BERLIN – For those of us who lost family – innocent civilians and brave soldiers – as a result of Germany’s crimes against humanity, it is not easy to visit the soil of the perpetrators, especially the operational centre.
Walking the streets on my first visit to the German capital, I soon realized that the post-World War II generations have made it a priority to document the descent into the Nazi hell and teach that the Master Race ethos and its totalitarian methods were evil and must not be repeated.
Close to my hotel in the Mitte district, on my first day, I passed the ruins of a once magnificent Franciscan Monastery Church, now a monument. I saw teachers leading young students through it, presumably explaining why it was bombed by Allied forces on April 3, 1945.
It is among 313 memorial sites all over Berlin, including nine exhibitions, that were open to the public during my August 2017 visit – vivid and omnipresent reminders of the darkness that Nazi Germany unleashed on the world.
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At some of them I was moved to cry, recalling my maternal grandparents, uncle and aunt and cousins, wiped out for the sole reason that they were Jews.
However, I came away with the highest praise for the integrity, thoroughness. and skill that went into developing the museums and memorials that document and display that period and what led up to it. But before I visited them – The Typography of Terror, the Memorial to the Murdered Jews of Europe, with its subterranean exhibits, the Jewish Museum, and Soviet War Memorial – I spent a memorable four hours on a walking tour of Jewish Berlin, one of nine such Insider Tours run by Nadav Gablinger. As of last month it had received 411 excellent ratings on Trip Advisor. Add mine and make that 412.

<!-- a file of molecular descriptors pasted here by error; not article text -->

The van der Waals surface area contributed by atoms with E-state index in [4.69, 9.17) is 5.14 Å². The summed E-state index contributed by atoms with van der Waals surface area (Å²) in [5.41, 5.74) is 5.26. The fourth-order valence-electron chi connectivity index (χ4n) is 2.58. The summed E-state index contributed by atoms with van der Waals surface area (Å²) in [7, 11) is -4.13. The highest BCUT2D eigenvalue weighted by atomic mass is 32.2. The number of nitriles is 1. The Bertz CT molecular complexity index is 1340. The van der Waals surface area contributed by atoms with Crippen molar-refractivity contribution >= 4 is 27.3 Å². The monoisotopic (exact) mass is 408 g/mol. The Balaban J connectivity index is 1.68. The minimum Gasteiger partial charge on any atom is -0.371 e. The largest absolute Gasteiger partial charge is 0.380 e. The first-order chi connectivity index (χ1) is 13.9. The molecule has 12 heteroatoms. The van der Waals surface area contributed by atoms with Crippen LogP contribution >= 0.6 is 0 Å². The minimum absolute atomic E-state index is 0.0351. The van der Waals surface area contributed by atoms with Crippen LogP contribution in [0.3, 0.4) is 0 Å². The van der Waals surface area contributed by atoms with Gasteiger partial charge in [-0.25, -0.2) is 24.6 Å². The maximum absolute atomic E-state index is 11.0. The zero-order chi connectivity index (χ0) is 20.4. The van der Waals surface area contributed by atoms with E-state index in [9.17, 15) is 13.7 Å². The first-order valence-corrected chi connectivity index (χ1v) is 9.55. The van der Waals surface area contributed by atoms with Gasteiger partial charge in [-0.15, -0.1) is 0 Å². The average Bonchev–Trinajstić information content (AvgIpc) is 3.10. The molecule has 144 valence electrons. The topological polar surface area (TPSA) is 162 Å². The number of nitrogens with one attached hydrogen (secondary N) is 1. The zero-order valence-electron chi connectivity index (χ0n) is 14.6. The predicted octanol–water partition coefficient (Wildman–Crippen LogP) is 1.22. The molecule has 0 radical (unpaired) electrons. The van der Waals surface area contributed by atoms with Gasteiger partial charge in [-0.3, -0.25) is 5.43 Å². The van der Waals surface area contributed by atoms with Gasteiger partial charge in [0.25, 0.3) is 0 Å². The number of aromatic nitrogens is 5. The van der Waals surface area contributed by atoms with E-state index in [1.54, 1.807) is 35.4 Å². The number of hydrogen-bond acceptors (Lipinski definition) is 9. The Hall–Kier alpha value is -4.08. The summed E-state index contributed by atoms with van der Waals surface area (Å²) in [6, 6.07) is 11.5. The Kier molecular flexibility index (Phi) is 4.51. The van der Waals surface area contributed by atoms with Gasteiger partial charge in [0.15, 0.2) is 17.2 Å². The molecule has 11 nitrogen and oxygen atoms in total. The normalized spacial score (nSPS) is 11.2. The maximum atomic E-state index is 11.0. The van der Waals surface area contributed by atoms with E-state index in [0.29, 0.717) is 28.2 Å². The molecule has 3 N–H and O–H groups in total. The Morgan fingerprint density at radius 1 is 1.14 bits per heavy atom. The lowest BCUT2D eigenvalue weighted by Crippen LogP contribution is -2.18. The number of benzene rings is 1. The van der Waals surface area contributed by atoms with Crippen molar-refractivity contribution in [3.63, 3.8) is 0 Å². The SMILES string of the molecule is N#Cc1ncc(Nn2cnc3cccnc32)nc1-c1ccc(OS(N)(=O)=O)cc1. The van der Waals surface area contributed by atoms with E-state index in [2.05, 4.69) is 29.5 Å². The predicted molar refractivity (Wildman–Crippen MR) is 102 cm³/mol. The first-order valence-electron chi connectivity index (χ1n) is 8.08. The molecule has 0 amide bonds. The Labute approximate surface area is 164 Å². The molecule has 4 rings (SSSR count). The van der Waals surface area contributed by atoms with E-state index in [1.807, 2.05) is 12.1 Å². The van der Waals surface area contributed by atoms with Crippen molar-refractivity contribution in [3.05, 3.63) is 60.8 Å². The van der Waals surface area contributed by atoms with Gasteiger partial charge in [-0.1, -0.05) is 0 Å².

With her M.A. in history our guide, Alex Leonzini, started her information packed tour at the remains of the foundations of Berlin’s first synagogue, and as we walked around the area we heard about the community’s expansion and achievements in all walks of life and scholarship. When Berlin was home to about 80,000 Jews, the Nuremberg Laws of 1935 marked the start of the community’s ostracization and eventual destruction, among six million European Jewish victims.
The tour took us to lesser-known sites such as the brush workshop for the blind, maintained intact as a museum and located at its original site in a humble courtyard. It was operated by Otto Weidt, ostensibly to employ blind and deaf men and women to manufacture brushes for the Wehr-macht. Up to 30 Jews were employed there between 1941 and 1943, the most vulnerable in the community. When the Gestapo started rounding up Jews, he kept many of them safe by falsifying documents, bribing officials, and hiding them in the back. For his courage, he is known as the
German Schindler. We went to nearby Rosenstrasse and heard about the women’s demonstration there that began February 28, 1943, at the Jewish Community Centre where Jews who were intermarried with non-Jewish spouses, or were the children of these unions, were taken during a special Final Roundup of Berlin Jews. The wives began shouting “We want our husbands back.” It took great courage and continued until March when fearing a public-relations failure, a few of them were released.
We were reminded that self-preservation sometimes triumphed over morality, as in the case of the most infamous of the so-called “Jew Catchers” operating in Berlin. We heard about Stella Goldschlag-Kübler, who after she was captured and beaten by the Gestapo, agreed to work for them to locate Jews living underground, along with her then boyfriend and later husband, Rolf Isaacksohn. As our guide explained, if they saw someone they believed was Jewish, they’d entrap them in casual conversation. Convicted by the Soviets, she served ten years in jail, then moved to West Germany where she received the same sentence, but was released for time already served. She committed suicide in Berlin in 1994.